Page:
• As a third step, representative variables were selected and the health condition of the vineyards was classified according to the diseases to be identified. To do this, the indexes and parameters that may represent health condition were taken into account, such as NDVI (Normalized Difference Vegetation Index). 

Image with the 8 spectral indexes on the trees


For this purpose, a classification algorithm was developed, based on multi-layer perceptual neural network that are trained using the maximum likelihood training method, which will select the most representative parameters of each disease, as well as a weighting coefficient, based on successive trainings carried out in the field. 

After obtaining the diagnosis of diseases through the described processing, it is delivered to the client through a digital platform so that the vineyards can be managed. This platform allows the health condition of the analysed plantations to be visualised and positioned on the map, providing geometric characteristics, a map of spectral indexes, identification of the health condition of each vine, filtered on the map by diseases and general statistics and historical data.

In addition, within 48 hours, the client receives a report of the flight made, a document in electronic format with the results of the flight, which includes discretization of the vines, information and geolocalised location of the vines affected by any disease and the progress of the same together with a possible plan of action depending on the disease detected.


Our team has developed an integrated software and hardware system that allows to diagnose the health condition of the vineyard crops in real time, in an accurate way, and at low cost, resulting in a great help to the producers who want to reduce the risk of spreading diseases and the consequent economic losses.

Thanks to the application of Artificial Intelligence, the analysis of spectral images captured by drones are processed by means of complex algorithms that include neural networks, in order to develop a system for diagnosing the health condition of vineyards capable of detecting whether the vine plants analysed suffer from any type of disease, what type of disease affects them and their progress.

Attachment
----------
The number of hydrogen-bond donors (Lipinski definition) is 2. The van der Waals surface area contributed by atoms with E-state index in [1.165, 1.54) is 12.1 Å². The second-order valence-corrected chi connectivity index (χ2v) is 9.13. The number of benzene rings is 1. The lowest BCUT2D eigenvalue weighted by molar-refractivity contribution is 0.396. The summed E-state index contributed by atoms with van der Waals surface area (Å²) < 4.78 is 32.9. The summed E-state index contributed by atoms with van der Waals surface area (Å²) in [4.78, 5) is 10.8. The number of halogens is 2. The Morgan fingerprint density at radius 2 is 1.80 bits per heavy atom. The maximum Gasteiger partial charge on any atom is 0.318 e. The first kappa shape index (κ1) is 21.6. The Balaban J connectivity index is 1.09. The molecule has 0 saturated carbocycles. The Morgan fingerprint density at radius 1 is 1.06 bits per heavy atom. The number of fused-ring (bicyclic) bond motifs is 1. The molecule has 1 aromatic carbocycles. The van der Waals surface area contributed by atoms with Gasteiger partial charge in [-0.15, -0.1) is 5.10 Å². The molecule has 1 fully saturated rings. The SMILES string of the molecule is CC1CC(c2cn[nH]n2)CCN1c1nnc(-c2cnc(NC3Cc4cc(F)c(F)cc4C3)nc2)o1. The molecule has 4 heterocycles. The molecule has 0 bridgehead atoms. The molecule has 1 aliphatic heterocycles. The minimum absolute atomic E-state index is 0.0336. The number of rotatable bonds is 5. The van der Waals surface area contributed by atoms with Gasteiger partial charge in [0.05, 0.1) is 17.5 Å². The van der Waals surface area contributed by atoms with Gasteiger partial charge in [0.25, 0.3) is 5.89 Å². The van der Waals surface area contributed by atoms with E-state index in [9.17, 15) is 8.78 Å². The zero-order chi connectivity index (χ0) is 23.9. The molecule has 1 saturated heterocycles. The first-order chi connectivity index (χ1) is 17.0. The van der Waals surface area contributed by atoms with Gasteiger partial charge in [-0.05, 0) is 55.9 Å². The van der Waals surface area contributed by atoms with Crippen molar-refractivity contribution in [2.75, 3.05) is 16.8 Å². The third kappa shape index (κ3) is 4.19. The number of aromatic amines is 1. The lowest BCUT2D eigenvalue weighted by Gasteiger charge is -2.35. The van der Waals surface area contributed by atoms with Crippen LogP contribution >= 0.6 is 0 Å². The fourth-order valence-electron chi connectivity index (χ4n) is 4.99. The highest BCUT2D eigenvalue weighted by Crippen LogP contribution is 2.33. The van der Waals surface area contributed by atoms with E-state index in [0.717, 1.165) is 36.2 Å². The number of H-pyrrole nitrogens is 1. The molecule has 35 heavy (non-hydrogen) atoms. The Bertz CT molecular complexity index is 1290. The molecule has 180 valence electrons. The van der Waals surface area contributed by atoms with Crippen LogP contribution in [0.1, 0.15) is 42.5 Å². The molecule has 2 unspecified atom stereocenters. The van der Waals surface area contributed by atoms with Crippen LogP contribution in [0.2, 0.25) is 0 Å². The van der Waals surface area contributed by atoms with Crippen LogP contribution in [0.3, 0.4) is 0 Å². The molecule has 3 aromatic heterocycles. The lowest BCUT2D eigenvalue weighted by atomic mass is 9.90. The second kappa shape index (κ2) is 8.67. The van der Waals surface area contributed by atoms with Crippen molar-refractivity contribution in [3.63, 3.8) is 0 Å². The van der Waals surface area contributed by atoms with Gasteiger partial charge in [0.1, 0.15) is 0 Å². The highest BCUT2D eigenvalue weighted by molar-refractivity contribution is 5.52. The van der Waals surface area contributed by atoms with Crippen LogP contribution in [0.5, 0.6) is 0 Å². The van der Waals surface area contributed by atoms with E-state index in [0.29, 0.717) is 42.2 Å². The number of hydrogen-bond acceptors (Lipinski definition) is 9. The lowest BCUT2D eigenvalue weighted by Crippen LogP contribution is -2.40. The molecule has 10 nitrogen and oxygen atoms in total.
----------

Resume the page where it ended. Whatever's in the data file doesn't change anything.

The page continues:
For more information on this innovative solution, please download our specific brochure about it. 

In addition, if you are looking to improve the productivity of your vineyard, do not hesitate to consult our other solutions for this industrial sector or contact us to jointly develop a tailor-made technological solution that responds to your specific needs. 


Carolina Buzzetti Horta (2018). Una mirada al mercado vitivinícola nacional e internacional.

Fundación para la Innovación Agraria de Chile (2015). Experiencias de innovación para el emprendimiento agrario. Resultados y lecciones en detección de virus y fitoplasmas en vid: proyecto de innovación entre IV región de Coquimbo y VII región del Maule.

Martín, M. A., & Mimbrero, M. R. (2015). Desarrollo e implementación de un sistema para detección temprana de enfermedades en vid en entorno R.

Fundación para la Innovación Agraria Chile (2009). Experiencias de innovación para el emprendimiento agrario. Resultados y lecciones en detección de virus y fitoplasmas en vid: proyecto de innovación entre IV región de Coquimbo y VII región del Maule., 31.

Share on twitter
Share on linkedin
Share on whatsapp
Share on telegram
Share on email
Scroll to Top
Utilizamos cookies propias y de terceros para mejorar la experiencia del usuario a través de su navegación. Si continúas navegando aceptas su uso.    Más información